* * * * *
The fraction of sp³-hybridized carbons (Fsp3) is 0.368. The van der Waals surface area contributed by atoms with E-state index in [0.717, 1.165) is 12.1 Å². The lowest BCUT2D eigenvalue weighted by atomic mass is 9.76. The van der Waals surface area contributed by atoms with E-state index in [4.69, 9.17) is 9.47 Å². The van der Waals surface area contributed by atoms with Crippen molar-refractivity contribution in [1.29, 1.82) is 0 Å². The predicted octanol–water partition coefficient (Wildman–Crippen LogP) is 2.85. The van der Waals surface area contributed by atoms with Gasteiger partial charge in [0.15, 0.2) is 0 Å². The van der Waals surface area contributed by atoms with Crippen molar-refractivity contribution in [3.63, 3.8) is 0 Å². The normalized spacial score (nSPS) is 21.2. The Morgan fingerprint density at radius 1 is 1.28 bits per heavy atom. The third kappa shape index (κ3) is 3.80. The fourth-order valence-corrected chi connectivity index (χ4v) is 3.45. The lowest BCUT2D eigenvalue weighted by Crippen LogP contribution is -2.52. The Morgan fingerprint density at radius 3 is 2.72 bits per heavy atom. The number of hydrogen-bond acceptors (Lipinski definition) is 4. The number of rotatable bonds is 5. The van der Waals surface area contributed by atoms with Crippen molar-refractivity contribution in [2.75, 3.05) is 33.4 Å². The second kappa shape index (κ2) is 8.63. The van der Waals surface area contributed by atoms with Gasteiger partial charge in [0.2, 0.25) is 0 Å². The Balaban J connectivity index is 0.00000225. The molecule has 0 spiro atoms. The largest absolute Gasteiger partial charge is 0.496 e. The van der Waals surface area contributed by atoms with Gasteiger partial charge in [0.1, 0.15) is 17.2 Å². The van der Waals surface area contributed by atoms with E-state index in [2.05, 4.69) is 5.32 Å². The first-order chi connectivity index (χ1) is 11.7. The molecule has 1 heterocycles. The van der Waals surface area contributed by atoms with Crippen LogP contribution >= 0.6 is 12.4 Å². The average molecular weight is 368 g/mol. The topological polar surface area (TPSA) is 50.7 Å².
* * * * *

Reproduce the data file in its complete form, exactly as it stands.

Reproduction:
The fraction of sp³-hybridized carbons (Fsp3) is 0.368. The van der Waals surface area contributed by atoms with E-state index in [0.717, 1.165) is 12.1 Å². The lowest BCUT2D eigenvalue weighted by atomic mass is 9.76. The van der Waals surface area contributed by atoms with E-state index in [4.69, 9.17) is 9.47 Å². The van der Waals surface area contributed by atoms with Crippen molar-refractivity contribution in [1.29, 1.82) is 0 Å². The predicted octanol–water partition coefficient (Wildman–Crippen LogP) is 2.85. The van der Waals surface area contributed by atoms with Gasteiger partial charge in [0.15, 0.2) is 0 Å². The van der Waals surface area contributed by atoms with Crippen molar-refractivity contribution in [3.63, 3.8) is 0 Å². The normalized spacial score (nSPS) is 21.2. The Morgan fingerprint density at radius 1 is 1.28 bits per heavy atom. The third kappa shape index (κ3) is 3.80. The fourth-order valence-corrected chi connectivity index (χ4v) is 3.45. The lowest BCUT2D eigenvalue weighted by Crippen LogP contribution is -2.52. The Morgan fingerprint density at radius 3 is 2.72 bits per heavy atom. The number of hydrogen-bond acceptors (Lipinski definition) is 4. The number of rotatable bonds is 5. The van der Waals surface area contributed by atoms with Crippen molar-refractivity contribution in [2.75, 3.05) is 33.4 Å². The second kappa shape index (κ2) is 8.63. The van der Waals surface area contributed by atoms with Gasteiger partial charge in [0.2, 0.25) is 0 Å². The Balaban J connectivity index is 0.00000225. The molecule has 0 spiro atoms. The largest absolute Gasteiger partial charge is 0.496 e. The van der Waals surface area contributed by atoms with Gasteiger partial charge in [0.1, 0.15) is 17.2 Å². The van der Waals surface area contributed by atoms with E-state index in [2.05, 4.69) is 5.32 Å². The first-order chi connectivity index (χ1) is 11.7. The molecule has 1 heterocycles. The van der Waals surface area contributed by atoms with Crippen LogP contribution >= 0.6 is 12.4 Å². The average molecular weight is 368 g/mol. The topological polar surface area (TPSA) is 50.7 Å².